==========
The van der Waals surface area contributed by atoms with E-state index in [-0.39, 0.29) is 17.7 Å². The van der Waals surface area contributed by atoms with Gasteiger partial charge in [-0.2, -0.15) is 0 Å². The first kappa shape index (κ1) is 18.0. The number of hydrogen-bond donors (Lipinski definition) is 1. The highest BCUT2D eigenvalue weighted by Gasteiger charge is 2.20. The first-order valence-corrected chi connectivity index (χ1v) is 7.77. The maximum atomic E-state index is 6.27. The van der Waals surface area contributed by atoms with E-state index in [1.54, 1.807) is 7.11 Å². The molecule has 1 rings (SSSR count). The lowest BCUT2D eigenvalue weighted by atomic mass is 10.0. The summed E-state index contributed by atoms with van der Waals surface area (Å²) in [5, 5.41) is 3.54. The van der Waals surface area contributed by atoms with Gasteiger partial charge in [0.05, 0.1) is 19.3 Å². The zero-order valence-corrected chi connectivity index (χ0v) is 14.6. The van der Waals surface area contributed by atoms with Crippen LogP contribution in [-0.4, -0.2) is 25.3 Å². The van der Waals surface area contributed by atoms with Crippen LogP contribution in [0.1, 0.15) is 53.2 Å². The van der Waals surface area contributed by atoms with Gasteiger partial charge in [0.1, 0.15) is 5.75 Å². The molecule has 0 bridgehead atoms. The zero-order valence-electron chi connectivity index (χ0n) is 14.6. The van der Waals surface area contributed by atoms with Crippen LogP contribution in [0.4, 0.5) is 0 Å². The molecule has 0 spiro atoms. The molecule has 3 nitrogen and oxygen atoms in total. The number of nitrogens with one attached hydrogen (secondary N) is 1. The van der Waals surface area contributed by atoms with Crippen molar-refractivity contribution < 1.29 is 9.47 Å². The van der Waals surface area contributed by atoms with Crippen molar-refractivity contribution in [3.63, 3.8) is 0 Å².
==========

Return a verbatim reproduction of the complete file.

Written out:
The van der Waals surface area contributed by atoms with E-state index in [-0.39, 0.29) is 17.7 Å². The van der Waals surface area contributed by atoms with Gasteiger partial charge in [-0.2, -0.15) is 0 Å². The first kappa shape index (κ1) is 18.0. The number of hydrogen-bond donors (Lipinski definition) is 1. The highest BCUT2D eigenvalue weighted by Gasteiger charge is 2.20. The first-order valence-corrected chi connectivity index (χ1v) is 7.77. The maximum atomic E-state index is 6.27. The van der Waals surface area contributed by atoms with E-state index in [1.54, 1.807) is 7.11 Å². The molecule has 1 rings (SSSR count). The lowest BCUT2D eigenvalue weighted by atomic mass is 10.0. The summed E-state index contributed by atoms with van der Waals surface area (Å²) in [5, 5.41) is 3.54. The van der Waals surface area contributed by atoms with Gasteiger partial charge in [0.05, 0.1) is 19.3 Å². The zero-order valence-corrected chi connectivity index (χ0v) is 14.6. The van der Waals surface area contributed by atoms with Crippen LogP contribution in [-0.4, -0.2) is 25.3 Å². The van der Waals surface area contributed by atoms with Crippen LogP contribution in [0.1, 0.15) is 53.2 Å². The van der Waals surface area contributed by atoms with Gasteiger partial charge in [0.1, 0.15) is 5.75 Å². The molecule has 0 bridgehead atoms. The zero-order valence-electron chi connectivity index (χ0n) is 14.6. The van der Waals surface area contributed by atoms with Crippen LogP contribution in [0.4, 0.5) is 0 Å². The molecule has 0 spiro atoms. The molecule has 3 nitrogen and oxygen atoms in total. The number of nitrogens with one attached hydrogen (secondary N) is 1. The van der Waals surface area contributed by atoms with Crippen molar-refractivity contribution < 1.29 is 9.47 Å². The van der Waals surface area contributed by atoms with Crippen molar-refractivity contribution in [3.63, 3.8) is 0 Å².